The (very moderate) Church of England's recent report on marriage has said "No" to that question - since marriage is a gift from God working through nature, not a gift or creation of the state.
Yet this leads to an important point that the Mere Comments article sadly neglects: there are (I think) two primary reasons that advocates of "Same Sex Marriage" are pushing so hard:
1) the GLBTQ advocates want these lifestyles to be seen as socially legitimate and they see (state-sanctioned) marriage as a way to impose that legitimization upon a still widely unwilling society and
2) they want practical and financial benefits (hospital visitation rights, property and inheritance claims, tax benefits, etc.) that are extended by our legal traditions to the partners within a marriage.
In so far as "marriage redefinition" is an attempt to force a new meaning of marriage upon society, I oppose this first goal; yet on this second desire, I think they have a real point. Perhaps some of these issues could be addressed through living wills and civil unions or other creative legal means (besides "redefining" marriage); but I don't see why same-sex couples should not receive these benefits, and it certainly is within the power of the state to regulate at least some of these benefits because they have indeed been created by the state (indeed rules about inheritance, medical decisions, taxes and so on vary from country to country already).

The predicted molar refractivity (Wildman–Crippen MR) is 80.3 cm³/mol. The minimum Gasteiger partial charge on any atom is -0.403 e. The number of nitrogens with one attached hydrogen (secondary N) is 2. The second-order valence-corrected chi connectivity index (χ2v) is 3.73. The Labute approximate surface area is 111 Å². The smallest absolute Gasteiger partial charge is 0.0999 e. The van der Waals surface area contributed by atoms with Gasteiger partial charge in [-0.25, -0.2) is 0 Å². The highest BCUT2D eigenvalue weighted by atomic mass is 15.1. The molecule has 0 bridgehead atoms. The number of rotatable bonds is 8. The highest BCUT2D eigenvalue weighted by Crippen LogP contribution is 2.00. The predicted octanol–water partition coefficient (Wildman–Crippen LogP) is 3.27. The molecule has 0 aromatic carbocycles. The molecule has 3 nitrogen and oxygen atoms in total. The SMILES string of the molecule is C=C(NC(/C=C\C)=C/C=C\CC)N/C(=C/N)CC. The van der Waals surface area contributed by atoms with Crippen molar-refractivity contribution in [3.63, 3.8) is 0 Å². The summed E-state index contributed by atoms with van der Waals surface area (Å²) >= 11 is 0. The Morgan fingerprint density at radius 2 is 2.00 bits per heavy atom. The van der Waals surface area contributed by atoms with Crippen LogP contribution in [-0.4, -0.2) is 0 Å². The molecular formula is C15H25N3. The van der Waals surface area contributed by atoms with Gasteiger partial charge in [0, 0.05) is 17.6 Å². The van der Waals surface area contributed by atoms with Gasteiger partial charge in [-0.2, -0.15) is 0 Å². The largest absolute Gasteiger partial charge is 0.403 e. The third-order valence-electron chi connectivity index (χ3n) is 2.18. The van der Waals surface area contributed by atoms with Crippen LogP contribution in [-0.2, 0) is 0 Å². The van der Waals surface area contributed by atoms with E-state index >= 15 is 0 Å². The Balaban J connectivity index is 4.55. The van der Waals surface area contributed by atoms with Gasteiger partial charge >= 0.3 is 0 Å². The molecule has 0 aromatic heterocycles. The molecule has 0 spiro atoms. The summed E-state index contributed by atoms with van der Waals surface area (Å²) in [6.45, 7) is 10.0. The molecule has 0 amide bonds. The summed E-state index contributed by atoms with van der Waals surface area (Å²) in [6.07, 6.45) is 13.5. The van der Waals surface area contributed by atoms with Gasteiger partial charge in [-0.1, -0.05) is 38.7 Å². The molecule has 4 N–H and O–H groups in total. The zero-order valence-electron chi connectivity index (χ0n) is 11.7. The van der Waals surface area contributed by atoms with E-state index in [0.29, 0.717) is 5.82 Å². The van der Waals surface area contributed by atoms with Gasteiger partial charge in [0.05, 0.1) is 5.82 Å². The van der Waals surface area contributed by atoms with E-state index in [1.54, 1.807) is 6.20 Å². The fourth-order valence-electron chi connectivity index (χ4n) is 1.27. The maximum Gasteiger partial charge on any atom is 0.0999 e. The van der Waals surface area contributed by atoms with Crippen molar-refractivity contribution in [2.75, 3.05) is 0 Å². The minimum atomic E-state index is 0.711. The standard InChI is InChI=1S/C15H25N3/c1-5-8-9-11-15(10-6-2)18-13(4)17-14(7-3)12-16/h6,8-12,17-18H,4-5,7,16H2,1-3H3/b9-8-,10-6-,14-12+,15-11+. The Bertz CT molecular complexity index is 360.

The final legal point that is of concern to me is the matter of how these decisions are made and who makes them. Our nation may simply be too diverse for a one-size-fits-all approach, and to attempt one guarantees a never-ending culture war, especially if such a decision is made for the whole nation by a mere 5 individuals, who are unelected Supreme Court Justices (5 is the majority needed for a ruling). The actual views of communities on all these issues vary greatly in different regions of the US. So I hold that any laws made about this controversial social issue (and indeed others like it) should be made at the state or even the local level. It may be that Vermont and Mississippi will end up with different laws regarding marriage or civil unions; but that seems far better to me than forcing the view of either state upon the other.
The official position of The United Methodist Church is that "we support laws in civil society that define marriage as the union of one man and one woman." I support that position, so long as some basic legal and financial benefits are made available to same-sex couples. Let us never hear any stories of gay men dying alone because their partners, not being "family only," were not permitted into the hospital room or any such thing. I don't know that this has ever actually happened, but if it did it would be a despicable affront to the human spirit, and to Christian compassion.
Next up, the third and final post in this series relating to same-sex relationships: Craig Adams on why he thinks the church will remain traditional on sexuality, and also what it would take to change his mind on the issue.